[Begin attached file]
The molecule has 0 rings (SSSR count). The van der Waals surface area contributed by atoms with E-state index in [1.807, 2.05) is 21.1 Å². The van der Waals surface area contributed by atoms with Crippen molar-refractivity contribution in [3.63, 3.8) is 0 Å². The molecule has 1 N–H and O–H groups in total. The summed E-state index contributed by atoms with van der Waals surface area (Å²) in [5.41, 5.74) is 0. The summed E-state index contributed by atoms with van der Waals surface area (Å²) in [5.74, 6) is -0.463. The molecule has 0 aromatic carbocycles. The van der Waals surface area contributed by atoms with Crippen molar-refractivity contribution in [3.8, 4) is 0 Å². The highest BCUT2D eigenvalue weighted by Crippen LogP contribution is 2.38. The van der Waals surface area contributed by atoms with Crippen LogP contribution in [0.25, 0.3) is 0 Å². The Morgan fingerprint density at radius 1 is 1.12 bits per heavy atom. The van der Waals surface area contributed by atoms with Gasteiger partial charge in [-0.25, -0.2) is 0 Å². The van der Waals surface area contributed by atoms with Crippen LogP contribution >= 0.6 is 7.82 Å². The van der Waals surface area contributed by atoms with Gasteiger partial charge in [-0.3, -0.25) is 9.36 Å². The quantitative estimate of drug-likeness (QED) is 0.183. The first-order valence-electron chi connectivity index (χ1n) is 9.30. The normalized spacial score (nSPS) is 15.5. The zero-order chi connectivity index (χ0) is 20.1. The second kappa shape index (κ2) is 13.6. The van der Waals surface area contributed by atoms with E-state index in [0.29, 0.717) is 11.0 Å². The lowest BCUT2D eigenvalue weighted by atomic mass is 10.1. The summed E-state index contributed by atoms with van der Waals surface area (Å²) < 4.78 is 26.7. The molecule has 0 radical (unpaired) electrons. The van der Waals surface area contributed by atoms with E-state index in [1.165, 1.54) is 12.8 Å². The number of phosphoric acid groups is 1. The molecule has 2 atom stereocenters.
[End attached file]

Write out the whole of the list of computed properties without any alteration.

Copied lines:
The molecule has 0 rings (SSSR count). The van der Waals surface area contributed by atoms with E-state index in [1.807, 2.05) is 21.1 Å². The van der Waals surface area contributed by atoms with Crippen molar-refractivity contribution in [3.63, 3.8) is 0 Å². The molecule has 1 N–H and O–H groups in total. The summed E-state index contributed by atoms with van der Waals surface area (Å²) in [5.41, 5.74) is 0. The summed E-state index contributed by atoms with van der Waals surface area (Å²) in [5.74, 6) is -0.463. The molecule has 0 aromatic carbocycles. The van der Waals surface area contributed by atoms with Crippen molar-refractivity contribution in [3.8, 4) is 0 Å². The highest BCUT2D eigenvalue weighted by Crippen LogP contribution is 2.38. The van der Waals surface area contributed by atoms with Crippen LogP contribution in [0.25, 0.3) is 0 Å². The Morgan fingerprint density at radius 1 is 1.12 bits per heavy atom. The van der Waals surface area contributed by atoms with Gasteiger partial charge in [-0.25, -0.2) is 0 Å². The van der Waals surface area contributed by atoms with Crippen LogP contribution >= 0.6 is 7.82 Å². The van der Waals surface area contributed by atoms with Gasteiger partial charge in [-0.3, -0.25) is 9.36 Å². The quantitative estimate of drug-likeness (QED) is 0.183. The first-order valence-electron chi connectivity index (χ1n) is 9.30. The normalized spacial score (nSPS) is 15.5. The zero-order chi connectivity index (χ0) is 20.1. The second kappa shape index (κ2) is 13.6. The van der Waals surface area contributed by atoms with E-state index in [0.29, 0.717) is 11.0 Å². The lowest BCUT2D eigenvalue weighted by atomic mass is 10.1. The summed E-state index contributed by atoms with van der Waals surface area (Å²) < 4.78 is 26.7. The molecule has 0 radical (unpaired) electrons. The van der Waals surface area contributed by atoms with E-state index in [1.165, 1.54) is 12.8 Å². The number of phosphoric acid groups is 1. The molecule has 2 atom stereocenters.